Blood as a Symbol in Macbeth Macbeth is one of Shakespeare’s most tragic and violent plays. It is only fitting, then, that blood is the main symbol throughout this sad tale. Representing honor, disloyalty, and guilt, Shakespeare uses blood to describe Macbeth’s desire to destroy his king, leading to the eventual downfall of his country. The first mention of blood in Macbeth takes place early in the play. During act 1, scene 2, Duncan notices the injured soldier and states, “What bloody man is that?” This first reference symbolizes honor as the soldier (a sergeant) is returning from battle.
28). This shows how much the death played on Macbeth’s mind, almost instantly after the murder Macbeth felt this way because his had sense of loyalty toward the king as he was praised for his heroic work on the battlefield. When faced with danger of being discovered as the murderer of Duncan, Macbeth acted with fear and indecision. Lady Macbeth takes control of the situation. “Methought I heard a voice cry, sleep no more: Macbeth does murder sleep.” (Act 2 Scene 2, Pg.
This suggests that in the opening stages of Macbeth blood is a symbol of bravery and courage. Another strand upon which blood imagery incurs along throughout the play is that of the blood of those murdered by Macbeth. It begins with Macbeths Soliloquy in Act 1 Scene 7, where he contemplates the murder of Duncan. His prediction that “Bloody instructions, which being taught return to plague the inventor” is the image in question. In this soliloquy Macbeth is considering the advantages and disadvantages of murdering his noble king in cold blood.
Although Macbeth is to be blamed for his own wrong doings, such as killing King Duncan, the three witches have played a major roll in this deed as well. The witches’ prophecies are what influenced him greatly, with something that sounded so pleasant yet caused such a dreadful downfall. “All hail, Macbeth! Hail to thee, thane of Glamis! All hail, Macbeth, hail to thee, thane of Cawdor!
She says “and fill me, from the crown to the toe, top-full of direst cruelty! Make thick my blood…”( act 1 scene 2) Lady Macbeth asks this so that she can free herself from the guilt or remorse she expects to feel for the deed she hopes to fulfill. Also, the feeling of guilt is symbolized by blood after Macbeth has killed Duncan. He asks, “Will all great Neptune's ocean wash this blood clean from my hand? "(act 2, scene 3) This is an example of blood representing guilt because Macbeth wishes he could just wash away his immense feeling of guilt.
Macbeth Tragic Themes One of the themes in The Tragedy of Macbeth is that of blood. Macbeth is known for his skills as a warrior and his mercilessness that is shown in his killing of MacDonwald, this warrior mentality spreads though into his life and Macbeth begins to make killing a habit. When he is told in a prophecy that he shall be king, Macbeth takes it upon himself to murder, Duncan, king of Scotland, after this murder though he has visions of blood on his hands, blood nothing could remove. As Macbeth becomes more and more ambitious, he also begins to kill more people to get what he wants, more power. The theme of blood is shown throughout the play and it is a problem that Macbeth finds harder and harder to rid himself of after each killing.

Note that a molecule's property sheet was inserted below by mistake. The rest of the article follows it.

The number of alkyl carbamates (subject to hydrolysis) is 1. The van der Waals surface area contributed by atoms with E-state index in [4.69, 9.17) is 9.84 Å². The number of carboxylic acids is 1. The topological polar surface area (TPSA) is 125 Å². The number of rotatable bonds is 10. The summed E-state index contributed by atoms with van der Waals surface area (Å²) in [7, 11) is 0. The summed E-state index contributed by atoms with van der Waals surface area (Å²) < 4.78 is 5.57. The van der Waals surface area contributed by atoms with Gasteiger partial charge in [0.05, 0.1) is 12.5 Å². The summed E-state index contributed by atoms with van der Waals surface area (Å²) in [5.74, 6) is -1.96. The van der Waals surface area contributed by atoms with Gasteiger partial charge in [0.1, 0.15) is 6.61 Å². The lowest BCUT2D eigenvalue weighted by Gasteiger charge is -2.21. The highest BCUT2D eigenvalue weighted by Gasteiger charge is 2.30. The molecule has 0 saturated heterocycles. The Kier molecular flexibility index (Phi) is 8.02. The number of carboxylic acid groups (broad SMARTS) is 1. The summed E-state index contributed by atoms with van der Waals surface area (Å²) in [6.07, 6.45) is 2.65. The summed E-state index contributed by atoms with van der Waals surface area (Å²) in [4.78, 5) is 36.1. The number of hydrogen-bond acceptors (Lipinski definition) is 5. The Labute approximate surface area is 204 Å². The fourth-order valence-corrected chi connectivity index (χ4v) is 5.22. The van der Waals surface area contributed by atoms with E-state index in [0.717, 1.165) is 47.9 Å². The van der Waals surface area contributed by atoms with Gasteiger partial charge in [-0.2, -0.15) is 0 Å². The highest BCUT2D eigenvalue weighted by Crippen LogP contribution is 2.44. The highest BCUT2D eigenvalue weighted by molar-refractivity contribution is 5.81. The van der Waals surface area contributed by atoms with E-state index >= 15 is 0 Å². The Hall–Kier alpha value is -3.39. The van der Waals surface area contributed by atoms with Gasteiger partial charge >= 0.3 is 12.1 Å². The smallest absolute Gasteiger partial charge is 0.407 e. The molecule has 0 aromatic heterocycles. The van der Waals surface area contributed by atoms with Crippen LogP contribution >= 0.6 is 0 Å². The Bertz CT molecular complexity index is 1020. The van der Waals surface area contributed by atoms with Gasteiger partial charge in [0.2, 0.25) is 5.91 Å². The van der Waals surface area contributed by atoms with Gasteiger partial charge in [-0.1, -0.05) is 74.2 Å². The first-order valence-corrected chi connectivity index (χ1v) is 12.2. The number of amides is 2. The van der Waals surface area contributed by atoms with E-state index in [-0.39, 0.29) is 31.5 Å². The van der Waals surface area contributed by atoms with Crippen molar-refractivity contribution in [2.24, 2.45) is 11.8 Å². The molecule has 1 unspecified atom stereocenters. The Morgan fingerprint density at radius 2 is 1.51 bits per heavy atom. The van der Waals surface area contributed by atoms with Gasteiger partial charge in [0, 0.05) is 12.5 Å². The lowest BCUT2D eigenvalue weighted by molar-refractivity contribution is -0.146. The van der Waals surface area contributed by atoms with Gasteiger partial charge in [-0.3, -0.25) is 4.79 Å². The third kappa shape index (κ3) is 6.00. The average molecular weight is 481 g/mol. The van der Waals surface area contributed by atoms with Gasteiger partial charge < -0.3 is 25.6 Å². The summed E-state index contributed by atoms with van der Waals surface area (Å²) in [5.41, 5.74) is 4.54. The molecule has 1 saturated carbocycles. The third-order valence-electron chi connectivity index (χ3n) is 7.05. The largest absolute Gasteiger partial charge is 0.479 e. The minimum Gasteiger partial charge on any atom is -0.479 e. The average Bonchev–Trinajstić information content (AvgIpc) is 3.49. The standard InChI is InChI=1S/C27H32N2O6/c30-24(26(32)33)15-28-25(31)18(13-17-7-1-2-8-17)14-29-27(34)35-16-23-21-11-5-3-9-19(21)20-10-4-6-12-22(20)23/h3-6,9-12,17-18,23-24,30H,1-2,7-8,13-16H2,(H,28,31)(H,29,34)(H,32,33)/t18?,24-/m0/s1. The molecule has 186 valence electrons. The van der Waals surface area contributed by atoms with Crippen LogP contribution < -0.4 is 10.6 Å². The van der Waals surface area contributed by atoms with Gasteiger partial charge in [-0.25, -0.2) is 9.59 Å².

The character who entered the stage at the beginning is, in the eyes of the audience, completely different person from the character at the end of the first act. He transforms himself from a man of deep morality and honesty to one who is prepared to kill the sovereign king. Even before Macbeth himself appears on stage, he is discussed in admiring terms by the king and the king's eldest son 'Malcolm'. They speak of Macbeth in such glowing terms following his recent successes in the battlefield, whilst in the service of the King. In act I scene 2 a captain describes how Macbeth killed McDonald in battle.
Macbeth is seen to have ‘unseamed him from the nave to the chops.’ Shakespeare creates a violent image of Macbeth brutally killing Macdonwald. Macdonwald is the opponent warrior who was as violent as well, but Macbeth overpowers Macdonwald which suggests that Macbeth is very brutal. The use of ‘unseamed’ is a metaphor from clothing that shows his precision and expertise. Macbeth is seen as a heroic warrior in this act as he is fighting for Scotland. He is represented as a valiant character who hunts down Scotland’s enemies.
Blood is a major symbol in Macbeth. Blood symbolizes Macbeth and Lady Macbeth’s guilt because they feel that their murderous crimes have stained them in a way that cannot be washed clean. “Will all great Neptune’s ocean wash this blood / Clean from my hand?” Macbeth exclaims after he has killed Duncan; his wife only scolds him and says that a little water will wash the blood away. Later, she comes to share his sense of remorse: “Out, damned spot; out, I say . .
First of all, Macbeth is evil since he became a murderer. At the beginning of the play, Macbeth was a war hero who was honorable. He was celebrated as a brave soldier and rewarded with a new title from the king. However, after he has been told by the three witches that he will eventually become a king of Scotland, he immediately kill King Duncan. This was a evil decision that he made for the first time.